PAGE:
There was a question on Facebook recently asking, “Do you use a fan at night?” And I was happy to see that many people said yes. I am one of those who turns my oscillating fan on low so the air blows across my bed each night. The wind gives me peace and helps me sleep, as well as the sound of the fan moving back and forth.
I just came to realize that the experience of having a fan blow over me each night is a reminder of the Holy Spirit in my life. The Holy Spirit that came with a loud rushing wind on Pentecost continues to blow over me in many ways throughout my life, giving me peace, inspiration, strength and rest. It is the Holy Spirit that moves over me to guide my steps and give me the words to say to others about the good news of Jesus Christ who came to comfort and save.
Fans cool us down when we are hot and uncomfortable, and the Holy Spirit calms us down when our souls are troubled and cools us down when we are hot under the collar about frustrations in life.
I am always put at ease with these words from Scripture: “The Spirit helps us in our weakness. For we do not know what to pray for as we ought, but the Spirit himself intercedes for us with groanings too deep for words” (Romans 8:26). The quiet moan of the fan as it turns points to the groanings of the Spirit expressed to God on my behalf.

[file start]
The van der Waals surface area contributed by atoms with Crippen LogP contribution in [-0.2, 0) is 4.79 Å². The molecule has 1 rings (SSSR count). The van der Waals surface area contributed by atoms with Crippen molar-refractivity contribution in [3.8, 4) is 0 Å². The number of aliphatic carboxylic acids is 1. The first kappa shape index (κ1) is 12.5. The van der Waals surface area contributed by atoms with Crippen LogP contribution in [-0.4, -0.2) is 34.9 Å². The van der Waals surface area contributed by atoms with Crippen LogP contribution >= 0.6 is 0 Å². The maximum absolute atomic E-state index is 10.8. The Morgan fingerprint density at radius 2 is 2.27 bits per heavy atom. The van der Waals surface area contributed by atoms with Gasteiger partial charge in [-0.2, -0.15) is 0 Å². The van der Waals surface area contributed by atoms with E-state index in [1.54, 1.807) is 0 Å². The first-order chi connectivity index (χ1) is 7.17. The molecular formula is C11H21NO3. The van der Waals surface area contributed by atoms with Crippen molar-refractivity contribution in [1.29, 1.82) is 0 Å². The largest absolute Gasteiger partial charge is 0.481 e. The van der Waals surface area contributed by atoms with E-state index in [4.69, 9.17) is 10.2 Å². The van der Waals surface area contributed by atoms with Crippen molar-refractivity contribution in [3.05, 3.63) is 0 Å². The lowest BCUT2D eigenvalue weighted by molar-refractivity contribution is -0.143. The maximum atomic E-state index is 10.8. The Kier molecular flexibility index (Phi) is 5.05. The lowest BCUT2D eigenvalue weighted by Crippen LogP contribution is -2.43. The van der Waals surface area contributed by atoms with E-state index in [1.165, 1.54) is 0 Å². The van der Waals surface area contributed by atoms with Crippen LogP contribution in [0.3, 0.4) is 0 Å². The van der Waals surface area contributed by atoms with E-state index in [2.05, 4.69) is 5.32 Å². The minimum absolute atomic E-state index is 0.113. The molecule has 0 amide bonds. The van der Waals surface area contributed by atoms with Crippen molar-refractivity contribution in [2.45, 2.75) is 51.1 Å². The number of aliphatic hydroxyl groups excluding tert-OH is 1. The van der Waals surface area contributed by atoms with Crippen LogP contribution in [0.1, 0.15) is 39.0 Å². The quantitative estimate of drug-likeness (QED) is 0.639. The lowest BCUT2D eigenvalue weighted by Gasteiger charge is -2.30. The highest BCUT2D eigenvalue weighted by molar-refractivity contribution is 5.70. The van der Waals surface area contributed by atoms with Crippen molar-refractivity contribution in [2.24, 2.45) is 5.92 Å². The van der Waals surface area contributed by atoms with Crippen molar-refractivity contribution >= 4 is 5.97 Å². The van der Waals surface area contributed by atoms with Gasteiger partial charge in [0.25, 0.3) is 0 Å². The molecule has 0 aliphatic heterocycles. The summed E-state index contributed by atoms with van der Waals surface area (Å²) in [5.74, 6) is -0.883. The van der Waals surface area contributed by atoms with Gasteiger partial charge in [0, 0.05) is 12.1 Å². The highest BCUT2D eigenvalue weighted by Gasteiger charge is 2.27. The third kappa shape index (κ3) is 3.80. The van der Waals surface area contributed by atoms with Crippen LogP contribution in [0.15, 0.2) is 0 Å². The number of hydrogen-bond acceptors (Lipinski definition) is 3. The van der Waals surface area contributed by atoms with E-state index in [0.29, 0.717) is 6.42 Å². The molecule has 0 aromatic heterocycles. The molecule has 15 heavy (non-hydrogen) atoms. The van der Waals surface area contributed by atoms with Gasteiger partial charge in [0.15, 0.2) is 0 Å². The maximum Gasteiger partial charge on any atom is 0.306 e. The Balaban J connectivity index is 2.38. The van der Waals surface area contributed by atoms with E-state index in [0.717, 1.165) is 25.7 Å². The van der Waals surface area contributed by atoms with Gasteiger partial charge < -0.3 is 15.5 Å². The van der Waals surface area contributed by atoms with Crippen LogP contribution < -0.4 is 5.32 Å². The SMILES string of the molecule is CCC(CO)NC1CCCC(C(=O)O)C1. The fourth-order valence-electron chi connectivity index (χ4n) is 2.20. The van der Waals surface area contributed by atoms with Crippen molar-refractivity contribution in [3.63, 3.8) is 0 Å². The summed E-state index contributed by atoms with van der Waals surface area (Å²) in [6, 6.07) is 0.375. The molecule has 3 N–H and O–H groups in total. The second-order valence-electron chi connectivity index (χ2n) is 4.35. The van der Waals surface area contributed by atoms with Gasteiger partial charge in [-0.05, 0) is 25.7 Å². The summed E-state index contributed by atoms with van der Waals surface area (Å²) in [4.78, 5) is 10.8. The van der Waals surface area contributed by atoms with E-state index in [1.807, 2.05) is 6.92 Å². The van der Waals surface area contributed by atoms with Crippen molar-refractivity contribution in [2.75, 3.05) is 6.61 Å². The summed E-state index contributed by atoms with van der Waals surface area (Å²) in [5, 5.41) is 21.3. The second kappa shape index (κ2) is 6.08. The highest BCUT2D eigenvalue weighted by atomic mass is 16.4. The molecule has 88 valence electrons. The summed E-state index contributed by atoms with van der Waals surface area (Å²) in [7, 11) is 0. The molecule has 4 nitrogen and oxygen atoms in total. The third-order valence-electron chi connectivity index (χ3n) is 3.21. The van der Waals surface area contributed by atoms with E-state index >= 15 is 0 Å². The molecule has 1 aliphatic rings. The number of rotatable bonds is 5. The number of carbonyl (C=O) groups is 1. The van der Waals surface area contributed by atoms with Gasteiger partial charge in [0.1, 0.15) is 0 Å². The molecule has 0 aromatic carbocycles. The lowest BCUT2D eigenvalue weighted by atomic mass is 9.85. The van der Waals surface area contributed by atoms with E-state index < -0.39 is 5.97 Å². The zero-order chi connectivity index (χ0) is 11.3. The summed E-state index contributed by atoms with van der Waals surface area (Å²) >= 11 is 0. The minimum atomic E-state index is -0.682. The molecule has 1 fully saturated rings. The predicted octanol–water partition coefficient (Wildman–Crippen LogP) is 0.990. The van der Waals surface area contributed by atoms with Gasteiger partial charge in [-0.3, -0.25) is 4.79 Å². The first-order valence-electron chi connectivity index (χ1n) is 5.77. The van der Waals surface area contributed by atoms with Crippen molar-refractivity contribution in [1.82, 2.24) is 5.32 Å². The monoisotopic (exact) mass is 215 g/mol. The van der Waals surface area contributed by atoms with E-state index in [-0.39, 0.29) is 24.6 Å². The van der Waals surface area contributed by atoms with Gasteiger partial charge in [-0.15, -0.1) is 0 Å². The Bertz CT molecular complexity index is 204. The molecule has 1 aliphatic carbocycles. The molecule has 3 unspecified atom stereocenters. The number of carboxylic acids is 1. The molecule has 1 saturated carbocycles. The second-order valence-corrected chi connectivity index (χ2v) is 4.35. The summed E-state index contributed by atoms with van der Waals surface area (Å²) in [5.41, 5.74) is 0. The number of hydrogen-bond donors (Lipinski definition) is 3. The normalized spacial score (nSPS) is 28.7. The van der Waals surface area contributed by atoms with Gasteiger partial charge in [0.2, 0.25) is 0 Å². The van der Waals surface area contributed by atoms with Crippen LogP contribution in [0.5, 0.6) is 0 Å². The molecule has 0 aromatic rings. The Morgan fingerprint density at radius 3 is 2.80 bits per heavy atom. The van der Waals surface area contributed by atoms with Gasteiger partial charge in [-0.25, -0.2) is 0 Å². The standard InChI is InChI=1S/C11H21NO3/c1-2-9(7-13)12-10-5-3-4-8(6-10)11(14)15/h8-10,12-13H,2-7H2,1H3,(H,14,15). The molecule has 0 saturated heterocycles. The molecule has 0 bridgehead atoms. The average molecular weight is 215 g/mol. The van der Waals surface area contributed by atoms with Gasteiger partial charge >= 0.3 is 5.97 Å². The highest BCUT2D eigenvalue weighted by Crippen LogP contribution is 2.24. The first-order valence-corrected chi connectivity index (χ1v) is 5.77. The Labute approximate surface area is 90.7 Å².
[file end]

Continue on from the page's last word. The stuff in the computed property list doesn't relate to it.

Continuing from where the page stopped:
So often, I have discovered, the work of the Holy Spirit is ignored, forgotten or taken for granted, but the truth is that it is the driving force of our Christian life, so if a little fan at bedtime can remind me to celebrate the Holy Spirit’s active role in my spiritual growth, then I am grateful.
Recently my shower in my bathroom was not working properly. Water was only dribbling out of the shower no matter how far I turned the faucet on. The culprit? Clogged holes in the shower head. After many attempts to unclog the holes, I ended up buying (and installing, believe it or not!) a whole new shower head with completely unclogged holes. The result? A strong and steady flow of water that pours out immediately with a simple turn of the faucet handle.
The experience made me wonder how many other things are clogged up in various ways in my life that need to be unclogged. I think of sadness that clogs up the flow of joy. I think of anger that blocks the way for love to pour out. I consider the frustrations of the past that stop me from freely springing forth with attempts to try again.
How do we get unclogged? The prophet Hosea puts it to us this way: “Let us know; let us press on to know the Lord; his going out is sure as the dawn; he will come to us as the showers, as the spring rains that water the earth” (Hosea 6:3). We need to keep going, to keep flowing, to let our God unclog what is preventing us from moving forward. He showers blessings upon us that break through the barriers to a happy, holy life. Sometimes that unclogging means an entire system replacement of our former way of life, leading to spiritual renewal by the Holy Spirit (like changing out the whole shower head). And sometimes it means daily having Jesus dig out the gunk of sin building up in individual little aspects of our lives (like taking a toothpick to every shower head hole each morning).